where 'user' is the user account that you just had generate the key for, and "my.machine.com" is the machine where that user id resides - likely the machine you're on right now. Once done, type exit, and then try to ssh again. This time, you should not be asked for a password, but rather, simply receive a remote shell.
In the event that you cannot ssh back to your machine, you can always manually copy your key to the remote machine and add its contents to the ~/.ssh/authorized_keys file on the target account. For more about ssh, creating ssh keys and troubleshooting, see my ssh article in the October 200 issue of MacTech Magazine.
While you are accessing each remote machine, you need to keep a list of the account that you're accessing it with, and its fully qualified domain name (FQDN) or IP address. Once complete, take this list and enter it into /usr/local/etc/machines.list in this format:
Now comes the fun part!
Spreading the Joy
Let's start with a easy one: viewing the uptime statistics on all of the machines we've identified. This is as easy as:
$ dsh -a uptime
16:38 up 14 days, 9:27, 2 users, load averages: 0.19 0.13 0.16
16:38 up 59 days, 7:09, 1 user, load averages: 0.02 0.02 0.00
13:42 up 93 days, 3:25, 2 users, load averages: 0.02 0.02 0.00
1:39PM up 213 days, 4:01, 0 users, load averages: 0.12, 0.08, 0.04
It's a complete coincidence that those are in order of uptime! However, that raises the question: what order are they in? The "-M" switch will prepend the machine name before its output. Let's see that in action:
$ dsh -M -a uptime
email@example.com: 16:41 up 14 days, 9:30, 2 users, load averages: 0.47 0.27 0.21
firstname.lastname@example.org: 16:41 up 59 days, 7:12, 1 user, load averages: 0.00 0.00 0.00
email@example.com: 13:45 up 93 days, 3:28, 2 users, load averages: 0.01 0.02 0.00
firstname.lastname@example.org: 1:42PM up 213 days, 4:04, 0 users, load averages: 0.04, 0.07, 0.04
There, that's a little better. The "-a" switch tells dsh to run the command against all machines that we've defined.
If you opted to not use a waitshell - your config file still has the line "waitshell =1" - you can override this at runtime using the "-c" switch. Also, if there's a machine that you have not added to your machines.list file, but want to use it ad-hoc, use the "-m" switch. Combining all of these options would look like this:
$ dsh -M -c -m email@example.com -a 'last | head -1'
firstname.lastname@example.org: fladmin ttyp0 192.168.70.108 Thu Nov 29 15:22 - 15:22 (00:00)
email@example.com: caadmin ttyp1 192.168.70.108 Thu Nov 29 15:09 - 15:09 (00:00)
firstname.lastname@example.org: nyadmin ttyp2 192.168.70.108 Thu Nov 29 12:29 - 12:29 (00:00)
email@example.com: root ttys000 w1.z2.nyc-ny.example.net Thu Nov 29 09:29 - 09:35 (00:05)
firstname.lastname@example.org: fladmin ttyp0 10.0.2.3 Thu Nov 29 13:37 - 13:37 (00:00)
In one fell swoop, this runs the command "last | head -1" on all machine defined in our machines.list file and additionally on "tx.radiotope.com". You'll see the "Password:" prompt in the output above as tx.radiotope.com wasn't preconfigured and is using password authentication. Once the (correct) password is entered, it happily gives us the output we're looking for, just like the other machines.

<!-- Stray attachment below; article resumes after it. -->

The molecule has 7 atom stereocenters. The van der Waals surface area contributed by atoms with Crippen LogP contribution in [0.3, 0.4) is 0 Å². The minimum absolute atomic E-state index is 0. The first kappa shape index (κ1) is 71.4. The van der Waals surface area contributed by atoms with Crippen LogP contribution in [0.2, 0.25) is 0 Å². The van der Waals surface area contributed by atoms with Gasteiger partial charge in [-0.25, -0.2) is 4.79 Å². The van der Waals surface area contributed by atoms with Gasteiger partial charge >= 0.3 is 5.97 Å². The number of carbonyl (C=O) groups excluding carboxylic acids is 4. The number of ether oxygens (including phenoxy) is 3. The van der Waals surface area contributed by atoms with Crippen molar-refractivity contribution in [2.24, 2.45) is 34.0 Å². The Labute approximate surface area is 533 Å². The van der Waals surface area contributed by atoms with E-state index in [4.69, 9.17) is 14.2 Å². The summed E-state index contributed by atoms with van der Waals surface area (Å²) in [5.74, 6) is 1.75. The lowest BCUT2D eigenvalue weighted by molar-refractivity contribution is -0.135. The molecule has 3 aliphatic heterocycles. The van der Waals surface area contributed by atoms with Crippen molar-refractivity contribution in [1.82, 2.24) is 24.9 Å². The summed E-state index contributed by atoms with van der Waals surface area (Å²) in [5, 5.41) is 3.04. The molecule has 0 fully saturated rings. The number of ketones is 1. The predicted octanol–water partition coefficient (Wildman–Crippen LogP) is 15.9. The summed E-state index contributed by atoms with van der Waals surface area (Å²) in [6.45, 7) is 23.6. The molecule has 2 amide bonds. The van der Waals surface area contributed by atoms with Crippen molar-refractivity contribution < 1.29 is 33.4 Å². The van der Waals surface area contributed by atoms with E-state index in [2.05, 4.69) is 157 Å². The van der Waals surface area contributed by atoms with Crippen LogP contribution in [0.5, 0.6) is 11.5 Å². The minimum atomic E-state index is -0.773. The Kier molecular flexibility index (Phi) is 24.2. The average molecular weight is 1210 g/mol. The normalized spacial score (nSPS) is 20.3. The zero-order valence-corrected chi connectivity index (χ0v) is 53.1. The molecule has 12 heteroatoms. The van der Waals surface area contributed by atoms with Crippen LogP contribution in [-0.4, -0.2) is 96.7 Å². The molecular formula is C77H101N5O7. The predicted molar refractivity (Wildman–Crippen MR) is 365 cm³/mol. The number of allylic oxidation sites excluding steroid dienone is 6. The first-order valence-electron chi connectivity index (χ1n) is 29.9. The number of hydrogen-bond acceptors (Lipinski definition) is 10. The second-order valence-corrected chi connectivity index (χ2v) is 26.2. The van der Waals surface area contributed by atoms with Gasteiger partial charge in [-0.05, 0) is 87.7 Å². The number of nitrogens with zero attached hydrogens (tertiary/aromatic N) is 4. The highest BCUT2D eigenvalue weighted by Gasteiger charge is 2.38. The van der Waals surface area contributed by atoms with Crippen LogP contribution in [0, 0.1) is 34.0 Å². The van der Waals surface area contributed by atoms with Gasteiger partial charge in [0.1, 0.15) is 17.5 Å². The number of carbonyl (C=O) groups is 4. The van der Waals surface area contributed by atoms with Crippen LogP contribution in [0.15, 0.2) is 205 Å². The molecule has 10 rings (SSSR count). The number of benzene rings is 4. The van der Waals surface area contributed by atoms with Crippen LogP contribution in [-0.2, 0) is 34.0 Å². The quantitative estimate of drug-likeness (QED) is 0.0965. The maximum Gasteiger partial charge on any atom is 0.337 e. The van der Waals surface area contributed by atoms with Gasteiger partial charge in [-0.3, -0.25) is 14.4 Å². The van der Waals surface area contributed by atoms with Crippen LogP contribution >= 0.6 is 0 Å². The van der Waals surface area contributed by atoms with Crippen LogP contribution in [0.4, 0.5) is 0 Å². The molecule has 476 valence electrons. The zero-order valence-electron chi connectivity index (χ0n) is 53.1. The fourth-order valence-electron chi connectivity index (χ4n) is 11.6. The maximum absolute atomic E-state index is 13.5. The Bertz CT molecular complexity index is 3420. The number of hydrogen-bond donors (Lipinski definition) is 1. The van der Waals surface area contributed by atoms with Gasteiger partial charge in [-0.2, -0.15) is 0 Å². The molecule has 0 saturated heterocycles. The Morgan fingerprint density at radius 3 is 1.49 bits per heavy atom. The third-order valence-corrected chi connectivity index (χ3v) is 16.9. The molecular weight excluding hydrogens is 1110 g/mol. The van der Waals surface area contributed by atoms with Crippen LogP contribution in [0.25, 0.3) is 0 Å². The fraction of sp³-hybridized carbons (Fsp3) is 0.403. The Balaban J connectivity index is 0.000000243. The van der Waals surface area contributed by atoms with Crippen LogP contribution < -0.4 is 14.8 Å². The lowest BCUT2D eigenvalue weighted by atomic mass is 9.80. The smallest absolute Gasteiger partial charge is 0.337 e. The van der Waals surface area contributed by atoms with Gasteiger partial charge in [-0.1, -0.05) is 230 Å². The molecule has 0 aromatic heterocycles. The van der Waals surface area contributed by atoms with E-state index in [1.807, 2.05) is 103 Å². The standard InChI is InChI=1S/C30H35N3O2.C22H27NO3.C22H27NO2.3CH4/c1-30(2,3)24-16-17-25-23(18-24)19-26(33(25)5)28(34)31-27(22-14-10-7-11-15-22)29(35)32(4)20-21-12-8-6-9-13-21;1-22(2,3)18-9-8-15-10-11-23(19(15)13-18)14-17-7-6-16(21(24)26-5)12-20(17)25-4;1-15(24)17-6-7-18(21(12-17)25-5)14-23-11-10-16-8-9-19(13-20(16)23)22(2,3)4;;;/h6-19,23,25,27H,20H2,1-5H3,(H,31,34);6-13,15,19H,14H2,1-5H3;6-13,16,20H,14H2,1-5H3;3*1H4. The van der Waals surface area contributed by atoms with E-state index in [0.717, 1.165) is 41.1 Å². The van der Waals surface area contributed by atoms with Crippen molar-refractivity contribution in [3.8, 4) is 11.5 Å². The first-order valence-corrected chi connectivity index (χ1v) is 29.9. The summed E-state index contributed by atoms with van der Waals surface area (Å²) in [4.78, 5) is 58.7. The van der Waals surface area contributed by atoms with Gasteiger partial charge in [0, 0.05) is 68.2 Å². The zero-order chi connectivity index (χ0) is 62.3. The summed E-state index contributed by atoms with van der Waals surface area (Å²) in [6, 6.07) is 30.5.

dsh is useful enough already, but how can we make our lives even easier? First, you may not always want to run all commands on all machines. There are two ways around this. One way is to use a group file. Simply create a file using the same format as machines.list and store it in /usr/local/etc/group/groupname. So, let's say we wanted to target all of our West Coast servers. We could create /usr/local/etc/group/west_coast and add to it:
Now, we can run commands against just this group:
$ dsh -M -g west_coast w
This will give us "who" (w) information from each server in the "west_coast" group.
Also, you can specify full server lists in an ad-hoc fashion. Create a file using the machines.list format, and specify it with the "-f" switch.
Nicely, if a machine definition ends up in multiple files, specifying it multiple times will be reduced to a single invocation.
The real magic here is that all input to dsh are simple text files. Decisions can be made, results grabbed from a database, files created on the fly and commands send to appropriate groups of machines. Think about how you could group machines: by location, by service (web, directory services), by class (PPC, dual-proc), by use (administrative, development), etc.
Despite the subhead, I don't believe dsh is meant to replace ARD. However, for server management, it may fit into your workflow better and can reach out to machines that ARD can't touch (think Linux or BSD servers...even Windows, with the right software and mindset). This can give you some incredible control over armies of machines. You have all the power of a shell on the remote machine. You can be very creative and powerful with this!
Until I found dshell, I used to do something similar by using a for loop to execute commands across machines:
for i in `cat servers.txt`; do
ssh root@$i softwareupdate -i -a
However, dsh has been thought out much more than the "for-loop-solution" and is much more extendible.
Don't run dsh in your production environment until you read the man page, which details some other options for limiting how many remote machines are accessed at any given time. (Look for the -N and -F options, specifically).
Media of the month: Walt Whitman, The Complete Poems. Start the year off with some poetry - especially if it's not your usual fare. Walt Whitman doesn't do it for you? Check out James Joyce or Emily Dickenson - there are amazing gems in that timeless writing.
Happy New Year!
Ed Marczak is the owner of Radiotope, a technology solution provider. He is also a husband, father and avid wearer of pants. tail -f /dev/brain at http://www.radiotope.com/writing